The 19 senators planned to file a brief before the court, which is still weeks away from considering the closely watched case. Sen. Patty Murray, D-Wash., who planned to make her case on the Senate floor, adamantly defended the Obama administration's side.
"What's at stake in this case before the Supreme Court is whether a CEO's personal beliefs can trump a woman's right to access free or low-cost contraception under the Affordable Care Act," she said in prepared remarks.
But Republican senators returned fire, jumping to Hobby Lobby's defense in a brief of their own.
"The ability to practice the faith we choose is one of our great constitutional rights. The Obama administration's contraceptive mandate stomps on that right," Sen. David Vitter said in a statement. He joined Sens. Ted Cruz, R-Texas; John Cornyn, R-Texas; and Mike Lee, R-Utah in the brief.
The dueling arguments come as the Supreme Court prepares to consider the case. The justices said in November they would take up the issue, which has divided the lower courts in the face of roughly 40 lawsuits from for-profit companies asking to be spared from having to cover some or all forms of contraception.
The Obama administration promotes the law's provision of a range of preventive care, free of charge, as a key benefit of the health care overhaul. Contraception is included in the package of cost-free benefits, which opponents say is an attack on the religious freedom of employers.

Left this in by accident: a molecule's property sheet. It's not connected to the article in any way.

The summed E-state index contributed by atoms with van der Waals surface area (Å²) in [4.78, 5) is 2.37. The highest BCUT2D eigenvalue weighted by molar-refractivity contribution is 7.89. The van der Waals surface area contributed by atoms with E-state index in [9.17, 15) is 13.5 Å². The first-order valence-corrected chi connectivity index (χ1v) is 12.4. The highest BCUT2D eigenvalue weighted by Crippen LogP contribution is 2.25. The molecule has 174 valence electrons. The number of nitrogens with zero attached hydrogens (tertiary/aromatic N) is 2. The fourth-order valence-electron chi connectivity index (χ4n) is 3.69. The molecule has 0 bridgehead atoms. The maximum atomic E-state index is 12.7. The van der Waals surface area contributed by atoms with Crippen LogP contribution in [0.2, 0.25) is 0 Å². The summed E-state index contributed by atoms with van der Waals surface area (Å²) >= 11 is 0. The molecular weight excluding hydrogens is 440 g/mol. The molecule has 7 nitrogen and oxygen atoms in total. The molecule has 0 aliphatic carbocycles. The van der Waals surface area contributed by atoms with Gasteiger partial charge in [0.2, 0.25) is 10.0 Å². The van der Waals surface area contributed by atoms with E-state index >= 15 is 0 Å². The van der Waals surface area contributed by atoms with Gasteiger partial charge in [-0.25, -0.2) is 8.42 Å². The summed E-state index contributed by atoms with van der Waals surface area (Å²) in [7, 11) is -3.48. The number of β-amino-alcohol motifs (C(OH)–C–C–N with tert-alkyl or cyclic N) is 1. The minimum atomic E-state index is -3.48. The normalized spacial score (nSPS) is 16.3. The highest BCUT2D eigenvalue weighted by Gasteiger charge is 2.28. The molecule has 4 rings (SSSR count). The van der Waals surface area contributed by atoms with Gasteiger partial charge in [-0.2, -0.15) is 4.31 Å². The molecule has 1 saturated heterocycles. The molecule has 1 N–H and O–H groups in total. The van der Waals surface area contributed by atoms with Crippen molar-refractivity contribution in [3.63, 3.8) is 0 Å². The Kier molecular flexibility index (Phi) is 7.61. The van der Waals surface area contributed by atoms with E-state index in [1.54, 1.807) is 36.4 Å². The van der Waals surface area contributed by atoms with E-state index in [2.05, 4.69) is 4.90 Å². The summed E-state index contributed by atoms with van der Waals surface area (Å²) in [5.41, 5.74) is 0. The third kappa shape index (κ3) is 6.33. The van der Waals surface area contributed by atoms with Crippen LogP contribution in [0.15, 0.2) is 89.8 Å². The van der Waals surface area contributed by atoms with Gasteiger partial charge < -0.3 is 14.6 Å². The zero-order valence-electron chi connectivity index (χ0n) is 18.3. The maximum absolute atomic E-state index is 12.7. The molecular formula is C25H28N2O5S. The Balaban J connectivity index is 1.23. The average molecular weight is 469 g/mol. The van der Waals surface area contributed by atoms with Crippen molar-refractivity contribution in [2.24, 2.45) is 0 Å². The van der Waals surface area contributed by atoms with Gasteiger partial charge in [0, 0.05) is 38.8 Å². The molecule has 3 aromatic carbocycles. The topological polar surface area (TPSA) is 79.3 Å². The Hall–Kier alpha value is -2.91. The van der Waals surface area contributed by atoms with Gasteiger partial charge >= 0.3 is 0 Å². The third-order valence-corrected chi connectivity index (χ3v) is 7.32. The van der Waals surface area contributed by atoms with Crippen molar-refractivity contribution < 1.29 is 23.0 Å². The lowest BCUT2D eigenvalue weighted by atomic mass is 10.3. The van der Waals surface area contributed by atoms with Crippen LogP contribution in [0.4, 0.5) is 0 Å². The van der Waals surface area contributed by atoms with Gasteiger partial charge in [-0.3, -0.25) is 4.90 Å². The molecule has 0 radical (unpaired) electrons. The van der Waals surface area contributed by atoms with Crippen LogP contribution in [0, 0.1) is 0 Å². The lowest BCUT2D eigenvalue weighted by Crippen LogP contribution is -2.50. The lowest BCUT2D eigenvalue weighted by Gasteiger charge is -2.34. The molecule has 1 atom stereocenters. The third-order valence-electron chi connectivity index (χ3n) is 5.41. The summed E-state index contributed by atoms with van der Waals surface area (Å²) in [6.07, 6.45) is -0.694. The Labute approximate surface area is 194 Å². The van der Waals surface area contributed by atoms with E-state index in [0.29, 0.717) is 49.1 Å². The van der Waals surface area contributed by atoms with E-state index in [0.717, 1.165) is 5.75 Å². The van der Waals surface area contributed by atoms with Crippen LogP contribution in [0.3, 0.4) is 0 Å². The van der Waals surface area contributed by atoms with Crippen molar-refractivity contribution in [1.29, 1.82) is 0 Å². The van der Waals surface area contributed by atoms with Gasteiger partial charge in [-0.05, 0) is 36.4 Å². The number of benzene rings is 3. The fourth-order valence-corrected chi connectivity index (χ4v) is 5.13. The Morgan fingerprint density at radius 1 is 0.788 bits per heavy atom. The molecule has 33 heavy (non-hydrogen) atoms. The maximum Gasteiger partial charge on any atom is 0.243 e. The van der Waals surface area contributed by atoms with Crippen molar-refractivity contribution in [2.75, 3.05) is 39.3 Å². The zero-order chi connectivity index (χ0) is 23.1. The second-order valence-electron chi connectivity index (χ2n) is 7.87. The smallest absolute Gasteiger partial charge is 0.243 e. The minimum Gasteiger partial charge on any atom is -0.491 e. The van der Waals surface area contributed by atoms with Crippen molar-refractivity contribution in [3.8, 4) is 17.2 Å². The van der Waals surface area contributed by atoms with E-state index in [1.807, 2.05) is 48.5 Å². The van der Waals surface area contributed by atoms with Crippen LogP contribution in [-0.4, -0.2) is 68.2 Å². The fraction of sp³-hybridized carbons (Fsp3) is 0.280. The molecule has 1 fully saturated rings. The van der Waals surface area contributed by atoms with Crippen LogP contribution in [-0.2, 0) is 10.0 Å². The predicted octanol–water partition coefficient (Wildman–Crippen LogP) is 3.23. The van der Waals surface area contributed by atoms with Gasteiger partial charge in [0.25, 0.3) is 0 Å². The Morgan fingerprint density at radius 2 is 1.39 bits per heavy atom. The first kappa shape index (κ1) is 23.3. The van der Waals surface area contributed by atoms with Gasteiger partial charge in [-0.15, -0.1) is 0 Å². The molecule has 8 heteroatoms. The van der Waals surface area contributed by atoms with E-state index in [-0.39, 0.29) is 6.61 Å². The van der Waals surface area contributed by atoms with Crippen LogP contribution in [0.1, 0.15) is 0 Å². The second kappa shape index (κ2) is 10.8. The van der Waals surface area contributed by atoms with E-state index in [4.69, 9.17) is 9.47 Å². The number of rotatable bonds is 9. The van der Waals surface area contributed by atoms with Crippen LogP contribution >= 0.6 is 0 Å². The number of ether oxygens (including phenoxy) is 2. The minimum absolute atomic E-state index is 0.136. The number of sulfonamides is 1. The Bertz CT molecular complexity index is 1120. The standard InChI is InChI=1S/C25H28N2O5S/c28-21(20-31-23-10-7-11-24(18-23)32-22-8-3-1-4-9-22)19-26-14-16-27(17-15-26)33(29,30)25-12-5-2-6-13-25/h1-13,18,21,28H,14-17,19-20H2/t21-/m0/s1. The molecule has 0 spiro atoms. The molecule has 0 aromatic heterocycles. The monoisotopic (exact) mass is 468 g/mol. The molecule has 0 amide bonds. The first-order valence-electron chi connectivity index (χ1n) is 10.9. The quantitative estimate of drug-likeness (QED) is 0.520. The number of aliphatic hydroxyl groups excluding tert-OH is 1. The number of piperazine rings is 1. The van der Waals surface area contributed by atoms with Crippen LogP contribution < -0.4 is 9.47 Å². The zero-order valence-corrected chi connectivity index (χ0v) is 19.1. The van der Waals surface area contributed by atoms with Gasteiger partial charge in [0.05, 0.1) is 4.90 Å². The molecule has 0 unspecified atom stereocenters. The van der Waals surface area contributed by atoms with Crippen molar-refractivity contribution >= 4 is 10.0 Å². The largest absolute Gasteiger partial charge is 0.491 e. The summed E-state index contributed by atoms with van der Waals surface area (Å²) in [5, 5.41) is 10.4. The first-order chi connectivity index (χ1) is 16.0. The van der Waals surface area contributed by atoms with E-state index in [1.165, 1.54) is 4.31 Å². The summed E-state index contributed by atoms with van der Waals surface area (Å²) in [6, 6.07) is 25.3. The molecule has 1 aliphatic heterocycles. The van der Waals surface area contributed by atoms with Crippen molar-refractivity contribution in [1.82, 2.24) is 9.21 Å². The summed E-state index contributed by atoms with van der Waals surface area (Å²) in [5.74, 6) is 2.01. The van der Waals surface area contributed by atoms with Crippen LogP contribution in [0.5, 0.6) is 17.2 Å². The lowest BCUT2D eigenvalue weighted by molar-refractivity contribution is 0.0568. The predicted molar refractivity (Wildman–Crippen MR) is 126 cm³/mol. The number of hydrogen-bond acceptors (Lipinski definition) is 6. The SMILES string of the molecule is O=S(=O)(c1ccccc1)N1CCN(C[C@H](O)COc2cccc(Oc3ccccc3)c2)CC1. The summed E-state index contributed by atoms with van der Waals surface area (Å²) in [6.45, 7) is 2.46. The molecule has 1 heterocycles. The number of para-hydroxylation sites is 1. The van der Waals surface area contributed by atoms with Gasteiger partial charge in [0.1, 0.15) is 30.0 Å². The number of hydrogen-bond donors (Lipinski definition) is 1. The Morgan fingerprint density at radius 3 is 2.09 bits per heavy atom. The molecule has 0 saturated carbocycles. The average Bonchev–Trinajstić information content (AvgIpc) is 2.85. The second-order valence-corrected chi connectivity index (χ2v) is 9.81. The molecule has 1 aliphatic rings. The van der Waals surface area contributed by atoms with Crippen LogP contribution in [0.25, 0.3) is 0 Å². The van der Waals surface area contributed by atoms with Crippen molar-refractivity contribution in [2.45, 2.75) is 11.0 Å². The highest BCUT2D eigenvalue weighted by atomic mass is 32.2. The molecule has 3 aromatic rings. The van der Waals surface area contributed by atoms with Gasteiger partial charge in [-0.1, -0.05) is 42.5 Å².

The court will consider two cases. One involves Hobby Lobby Inc., an Oklahoma City-based arts and crafts chain with 13,000 full-time employees. Hobby Lobby won in the lower courts.
The other case is an appeal from Conestoga Wood Specialties Corp., a Pennsylvania company that employs 950 people in making wood cabinets. Lower courts rejected the company's claims.
The court said the cases will be combined for arguments, probably in late March. A decision should come by late June.
The cases center on the provision of the law that requires most employers that offer health insurance to their workers to provide the range of preventive health benefits. In both instances, the Christian families that own the companies say that insuring some forms of contraception violates their religious beliefs.
The key issue is whether profit-making corporations may assert religious beliefs under the 1993 Religious Freedom Restoration Act or the First Amendment provision guaranteeing Americans the right to believe and worship as they choose.
The brief from Democratic senators on Tuesday argued that exempting for-profit businesses from the mandate would be "inconsistent" with that 1993 law.